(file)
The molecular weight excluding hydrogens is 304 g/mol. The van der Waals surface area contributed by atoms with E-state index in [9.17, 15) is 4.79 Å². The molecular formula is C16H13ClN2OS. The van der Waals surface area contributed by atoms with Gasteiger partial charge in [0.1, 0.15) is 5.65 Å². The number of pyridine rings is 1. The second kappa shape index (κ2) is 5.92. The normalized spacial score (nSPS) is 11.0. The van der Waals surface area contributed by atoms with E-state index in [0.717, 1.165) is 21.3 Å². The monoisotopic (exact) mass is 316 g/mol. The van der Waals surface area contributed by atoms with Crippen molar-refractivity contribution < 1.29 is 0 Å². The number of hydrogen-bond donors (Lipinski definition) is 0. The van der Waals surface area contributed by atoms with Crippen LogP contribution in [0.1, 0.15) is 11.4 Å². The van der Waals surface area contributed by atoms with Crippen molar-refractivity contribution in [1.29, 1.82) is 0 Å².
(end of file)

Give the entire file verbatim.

The molecular weight excluding hydrogens is 304 g/mol. The van der Waals surface area contributed by atoms with E-state index in [9.17, 15) is 4.79 Å². The molecular formula is C16H13ClN2OS. The van der Waals surface area contributed by atoms with Gasteiger partial charge in [0.1, 0.15) is 5.65 Å². The number of pyridine rings is 1. The second kappa shape index (κ2) is 5.92. The normalized spacial score (nSPS) is 11.0. The van der Waals surface area contributed by atoms with E-state index in [0.717, 1.165) is 21.3 Å². The monoisotopic (exact) mass is 316 g/mol. The van der Waals surface area contributed by atoms with Crippen molar-refractivity contribution < 1.29 is 0 Å². The number of hydrogen-bond donors (Lipinski definition) is 0. The van der Waals surface area contributed by atoms with Crippen LogP contribution in [0.1, 0.15) is 11.4 Å². The van der Waals surface area contributed by atoms with Crippen molar-refractivity contribution in [1.29, 1.82) is 0 Å².